The Problem With Arabic

Anyone who has put their minds to Arabic will know that the initial major issue is WHICH Arabic to learn, classical or dialect and if dialect, which one. Do you study the written language you can find in books, or the daily conversation Arabic which has no written form?

 

As a parent, trying to open a little window, even a tiny porthole, onto the language and culture, this problem takes on a new form. I can read my kids books in French, normal everyday useful French. I can even read to them in Spanish, and apart from the rubbish accent it’s the same Spanish people really speak, more or less. But reading books in Arabic to your kids is rather weird. Because these simple sentences are things that no mother would ever say to her child. No-one actually speaks classical Arabic in any informal situation. And classical Arabic really is vastly different to the dialects in my unprofessional opinion. It even makes things complicated for native-speakers teaching their kids Arabic as a additional language.

SNAP! or according to my 3-year old: "CAC."

SNAP! or according to my 3-year old: “CAC with a dot.” (from The Odd Egg in Arabic)

The result? No one reads my Arabic books to the kids. I thought people would quite like reading a story to the kids in Arabic and at the same time the kids would get some native input. So I pull out these lovely stories and they cuddle up on the sofa together, while I get on with preparing the dinner …only to hear Al Bayda Al Ajeeba (The Odd Egg) translated from Arabic into French. Or translated back into English. (Perhaps I should tape it and send it off to author Emily Gravett?) Not all my Arabic-speaking visitors do this automatic translation trick, but the majority. You’ve got to admire their linguistic flexibility.

 

It seems that the Lebanese are so unused to reading to kids in classical Arabic (let alone speaking it to them) that they naturally slip into other languages. And we mustn’t forget all the Francophile Lebanese who speak Arabic all day long in their daily lives, but only French to their kids.

 

No wonder many adult Lebanese find it such a drag to pick up a book in Arabic. They are not even used to children’s books in their native language (although I suppose classical Arabic doesn’t feel like their native language, and that’s the whole point). It’s a bit like French teenagers moaning about the ‘antiquated’ passé simple in French literature, but for Arabic it’s not just one verb tense which is no longer used in everyday language. It’s almost every part of speech.

 

While it is true that we could eliminate the French passé simple and just say the same thing in everyday French, I’m a bit of a romantic when it comes to language, so although it is more ornament than instrument, it doesn’t bother me. As for classical Arabic, it can’t be superseded as there is (as yet) no accepted written form of Arabic dialects (though I love the imaginative transliterated dialect I read online). More importantly, classical Arabic crosses the borders of the many Arab countries. That’s quite a sacrifice if you decide to opt for just one spoken dialect.

 

All the heavy debate aside, I just love to watch my 3-year old bouncing up and down on the terrace shouting “Wain el ‘amar?” (where’s the moon?) to her little brother who nearly falls over himself pointing and shouting “Amar! Amar!” (moon! moon!). Later they’ll have to learn that it is written something like “Ayna el qamar?” but for now I’m chuffed as it is.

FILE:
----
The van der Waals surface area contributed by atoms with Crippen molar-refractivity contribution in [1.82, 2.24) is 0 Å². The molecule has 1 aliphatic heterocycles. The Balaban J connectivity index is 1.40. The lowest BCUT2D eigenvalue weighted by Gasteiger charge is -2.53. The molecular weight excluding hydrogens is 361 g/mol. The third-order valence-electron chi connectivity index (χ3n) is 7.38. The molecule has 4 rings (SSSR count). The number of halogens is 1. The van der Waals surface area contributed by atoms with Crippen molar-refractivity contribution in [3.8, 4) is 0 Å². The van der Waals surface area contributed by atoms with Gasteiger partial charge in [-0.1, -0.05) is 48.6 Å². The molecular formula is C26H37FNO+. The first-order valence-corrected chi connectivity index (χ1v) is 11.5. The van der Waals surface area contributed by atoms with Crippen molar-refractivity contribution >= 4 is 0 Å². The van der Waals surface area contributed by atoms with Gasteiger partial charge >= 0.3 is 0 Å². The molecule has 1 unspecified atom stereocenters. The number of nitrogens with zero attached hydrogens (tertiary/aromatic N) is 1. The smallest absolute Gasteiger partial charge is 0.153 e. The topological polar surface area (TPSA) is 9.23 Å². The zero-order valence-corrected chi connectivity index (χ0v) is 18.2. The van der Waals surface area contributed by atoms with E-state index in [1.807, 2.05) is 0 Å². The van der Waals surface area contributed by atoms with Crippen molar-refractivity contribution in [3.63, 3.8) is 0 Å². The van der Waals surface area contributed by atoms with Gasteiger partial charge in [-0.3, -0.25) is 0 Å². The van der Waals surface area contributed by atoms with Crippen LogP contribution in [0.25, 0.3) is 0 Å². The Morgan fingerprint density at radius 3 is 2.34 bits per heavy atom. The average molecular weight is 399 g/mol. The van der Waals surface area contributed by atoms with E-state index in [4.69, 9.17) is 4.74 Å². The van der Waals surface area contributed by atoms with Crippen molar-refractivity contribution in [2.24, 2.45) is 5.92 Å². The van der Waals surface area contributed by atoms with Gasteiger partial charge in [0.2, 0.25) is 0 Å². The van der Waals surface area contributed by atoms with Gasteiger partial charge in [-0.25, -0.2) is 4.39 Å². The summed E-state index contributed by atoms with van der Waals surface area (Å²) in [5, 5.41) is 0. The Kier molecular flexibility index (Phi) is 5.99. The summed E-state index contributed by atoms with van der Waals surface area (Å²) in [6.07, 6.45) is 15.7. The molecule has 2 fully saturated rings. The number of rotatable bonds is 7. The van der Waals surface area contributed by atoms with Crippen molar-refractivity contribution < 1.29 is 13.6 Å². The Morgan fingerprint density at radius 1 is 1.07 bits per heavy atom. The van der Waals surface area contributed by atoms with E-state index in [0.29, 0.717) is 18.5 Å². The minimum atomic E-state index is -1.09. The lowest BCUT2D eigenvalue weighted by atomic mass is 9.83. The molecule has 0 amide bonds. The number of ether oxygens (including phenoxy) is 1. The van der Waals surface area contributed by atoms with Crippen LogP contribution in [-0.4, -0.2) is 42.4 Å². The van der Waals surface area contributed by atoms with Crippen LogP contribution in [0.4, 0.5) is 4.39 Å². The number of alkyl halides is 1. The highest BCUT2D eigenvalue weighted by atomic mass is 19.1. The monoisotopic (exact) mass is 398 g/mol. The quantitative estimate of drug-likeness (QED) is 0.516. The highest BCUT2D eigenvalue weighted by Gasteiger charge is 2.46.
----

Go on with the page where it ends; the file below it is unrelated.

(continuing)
Kids’ books in Arabic

I realise it’s a bit odd trying to introduce Arabic to my kids when it’s not my language. I know that out of the three key factors - need, exposure and prestige – none are really present enough for Arabic in our family. There’s really no need to speak of, since all the Arabic speakers in the family have a second native tongue, French or English. As for exposure, the kids only get a tiny bit of exposure from my in-laws, but at least it’s authentic. However, I’m not aiming to teach them the language as such. I couldn’t if I wanted to. I just want to open their minds to it, to give them the option of tuning in to it, rather than tuning out when they hear it spoken. By viewing it as important, I can at least give it a modicum of prestige. I also thought the native Arabic speakers we know would enjoy reading to the kids, although that side of it didn’t quite work out as planned.

So back to translated books. As for Al Gharfoul, as The Gruffalo is called in Arabic, I’m not qualified to judge the quality of the translation and I haven’t had much feedback from Arabic speakers. But we like reading it, and I’ve chosen a few simple expressions from it to use around the house with my three-year old, for example “ila ayna, ila ayna” (in the original, “where are you going”), “fa’ra” (mouse) and “lisayn aswad” (“black tongue”). This has been a lot of fun and my three-year old daughter does play around with these words on her own, along with a few others she has learnt.

The Gruffalo in Arabic, translated by Nadia Fouda

The Gruffalo in Arabic, translated by Nadia Fouda

I did notice a few short vowels are not printed. Probably it’s because these are words that would rarely be mispronounced, so there’s no need to add vowels for clarification even for children. Typically, if you can read a story this long in Arabic then you know the language well enough to pronounce these words correctly. But…I don’t, really, and this story is over my head linguistically. I have to decipher it fairly slowly. If my three-year old, who understands even less, wasn’t such a bookworm and a language nerd then she’d get bored. I rarely read the entire text in one sitting, and nor does anyone else. Sometimes I do the narration in English and the voices in Arabic.

The Odd Egg in Arabic, translated by Hanouf Al Buainain, Amira Abed

The Odd Egg in Arabic, translated by Hanouf Al Buainain & Amira Abed